Schutze

Dallas' Charter School Plan May Be a Good Idea, But It Was Badly Executed

I need to talk about Kenya, but the larger conversation is about Dallas and especially poor minority Dallas. So I see in advance that some people will think I must be a racist idiot. What kind of racist idiot would draw parallels between Africa and southern Dallas?

The short answer, I suppose, is this kind. But I know what I'm doing. The parallels I want to draw have not one thing to do with race, color or national origin. These are universal principles.

Swear. Check me out on this.

Last week we saw a big blowup at City Hall over an attempt by a charter school organization to enlist the help of city government in financing the construction of some new schools. The exact mechanics of the issue had to do with interest rates and tax-free bonds.

Can we not talk about that? It's just that it's basically root-canal boring, and if I really understood high finance, would I be doing this job? Let's move on to something I do understand — City Hall cluster-love.

This complicated charter school finance issue was slipped into a portion of the city council agenda normally reserved for small, noncontroversial housekeeping issues, which the council votes on all in one big batch to save time. Usually a controversial issue is slipped into the council's "consent agenda" only as a trick — an effort to slide it past them when they're not sure what they're doing, which is most of the time.

Charter schools are controversial. They are funded with public tax dollars, but they are run by private organizations — people the public can't vote for or against. Charter schools take tax money out from under public control and spend that money as if it were their own.

The theory is that some forms of public control over public money are bad. School boards, for example. They achieve lousy results. During the debate on this particular issue, Dallas Mayor Mike Rawlings made an emotional speech in which he pointed out that only 12 percent of high school graduates in the Dallas public school system are prepared to go on to college.

The idea behind charters is that they will produce better results and in so doing exert competitive pressure on traditional public schools to improve their acts.

Recent national and state research suggests the charters rarely live up to that promise. But I spent some time last week looking at the test results for Uplift Education, the organization that got caught in the headlights here last week, and their results are impressive.

I spoke with Yasmin Bhatia, Uplift's chief executive officer, who told me Uplift took its request to City Hall last December and then had nothing to do with it and no idea how or why the question was brought to the city council as it was — the timing, the place on the agenda, none of it.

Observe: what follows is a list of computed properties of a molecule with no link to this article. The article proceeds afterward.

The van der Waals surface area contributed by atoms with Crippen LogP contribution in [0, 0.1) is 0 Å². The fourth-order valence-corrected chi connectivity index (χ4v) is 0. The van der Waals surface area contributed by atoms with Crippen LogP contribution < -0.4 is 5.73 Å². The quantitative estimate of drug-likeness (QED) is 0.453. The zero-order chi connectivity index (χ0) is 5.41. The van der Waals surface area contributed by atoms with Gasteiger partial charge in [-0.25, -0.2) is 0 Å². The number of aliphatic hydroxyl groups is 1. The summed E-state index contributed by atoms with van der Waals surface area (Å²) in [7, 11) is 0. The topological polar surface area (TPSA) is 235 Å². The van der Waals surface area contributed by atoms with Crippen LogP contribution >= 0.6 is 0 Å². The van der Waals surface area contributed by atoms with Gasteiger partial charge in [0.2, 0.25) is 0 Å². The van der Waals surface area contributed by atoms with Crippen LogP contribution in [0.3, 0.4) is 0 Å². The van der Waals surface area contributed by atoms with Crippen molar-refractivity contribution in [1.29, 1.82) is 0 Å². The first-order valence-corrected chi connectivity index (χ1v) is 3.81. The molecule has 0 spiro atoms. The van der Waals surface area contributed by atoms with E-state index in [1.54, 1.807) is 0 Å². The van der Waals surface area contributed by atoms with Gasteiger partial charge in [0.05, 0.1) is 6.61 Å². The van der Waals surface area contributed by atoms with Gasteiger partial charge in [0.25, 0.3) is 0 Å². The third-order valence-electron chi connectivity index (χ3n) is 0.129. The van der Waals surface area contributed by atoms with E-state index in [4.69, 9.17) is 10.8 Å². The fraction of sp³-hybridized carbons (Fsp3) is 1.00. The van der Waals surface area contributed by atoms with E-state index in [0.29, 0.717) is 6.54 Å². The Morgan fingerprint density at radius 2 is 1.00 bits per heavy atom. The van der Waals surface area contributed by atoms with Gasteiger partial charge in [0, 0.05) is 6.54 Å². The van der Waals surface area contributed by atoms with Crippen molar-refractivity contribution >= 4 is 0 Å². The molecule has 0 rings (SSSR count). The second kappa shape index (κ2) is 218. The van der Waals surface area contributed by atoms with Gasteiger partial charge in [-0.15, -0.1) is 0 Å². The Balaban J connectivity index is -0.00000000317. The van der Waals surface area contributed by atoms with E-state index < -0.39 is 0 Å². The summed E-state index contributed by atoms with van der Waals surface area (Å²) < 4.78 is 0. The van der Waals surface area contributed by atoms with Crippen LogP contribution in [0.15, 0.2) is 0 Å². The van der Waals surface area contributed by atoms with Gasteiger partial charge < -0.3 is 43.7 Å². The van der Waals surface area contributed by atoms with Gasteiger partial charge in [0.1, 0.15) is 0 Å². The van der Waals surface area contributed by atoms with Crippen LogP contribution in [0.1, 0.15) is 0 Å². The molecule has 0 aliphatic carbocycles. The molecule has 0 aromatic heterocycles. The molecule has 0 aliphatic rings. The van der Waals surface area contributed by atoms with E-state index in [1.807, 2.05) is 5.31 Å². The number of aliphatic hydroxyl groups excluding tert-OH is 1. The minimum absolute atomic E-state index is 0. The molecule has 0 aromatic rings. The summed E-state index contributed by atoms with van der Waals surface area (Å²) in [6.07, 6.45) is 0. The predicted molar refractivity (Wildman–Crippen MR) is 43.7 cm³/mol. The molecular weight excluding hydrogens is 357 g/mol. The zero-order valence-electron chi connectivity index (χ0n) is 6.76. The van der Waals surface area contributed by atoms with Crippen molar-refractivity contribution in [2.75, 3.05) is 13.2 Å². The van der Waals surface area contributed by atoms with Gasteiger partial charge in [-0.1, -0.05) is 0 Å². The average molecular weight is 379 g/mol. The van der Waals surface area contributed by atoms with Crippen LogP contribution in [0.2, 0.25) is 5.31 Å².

The council, by the way, refused to vote on it and asked for a full briefing at this week's meeting before it makes a decision.

I believe Bhatia. Know why? Because she also told me they did not hire a professional City Hall consultant to carry their water for them. They just went down there like a bunch of American citizens and made their request, trusting City Hall to take it from there.

People. You cannot do that. That's like taking your nest-egg to Vegas, handing it to a casino lady with no top on and asking her to invest it for you.

It's not even City Hall's fault anymore how screwed up City Hall is. We won't raise taxes. They've had to can two-thirds of the key staff. The price you pay for low taxes, if you have a really important City Hall issue, is that you have to hire protection. They didn't do that. It blew up in their faces.

But here's why it blew up. Uplift runs nine schools within the boundaries of the Dallas Independent School District. DISD just closed 11 schools the district said were underutilized, in spite of passionate opposition from parents and community leaders in southern Dallas.

The juxtaposition of the school closings with this request for city assistance for charter schools created massive paranoia in the community, especially given the appearance of a parliamentary scam.

Was this some insider plot by a bunch of Lady Bountifuls to begin shutting down the public school system and replace it with schools only the Bountifuls will control?

You know what? It's a fair question if for no other reason than its inevitability. It's like that question I raised right at the top here about Kenya and Dallas.

So what about Kenya? Last week I had dinner with Patrick O'Sullivan, a retired Apple executive and founder of a foundation called Build African Schools. By recruiting a host of well-heeled sponsors, including tennis star Serena Williams and Dallas' own digital inventor/entrepreneur Russell Fish, O'Sullivan has been able to build 11 schools in remote Kenyan villages.

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Jim Schutze has been the city columnist for the Dallas Observer since 1998. He has been a recipient of the Association of Alternative Newsweeklies’ national award for best commentary and Lincoln University’s national Unity Award for writing on civil rights and racial issues. In 2011 he was admitted to the Texas Institute of Letters.
Contact: Jim Schutze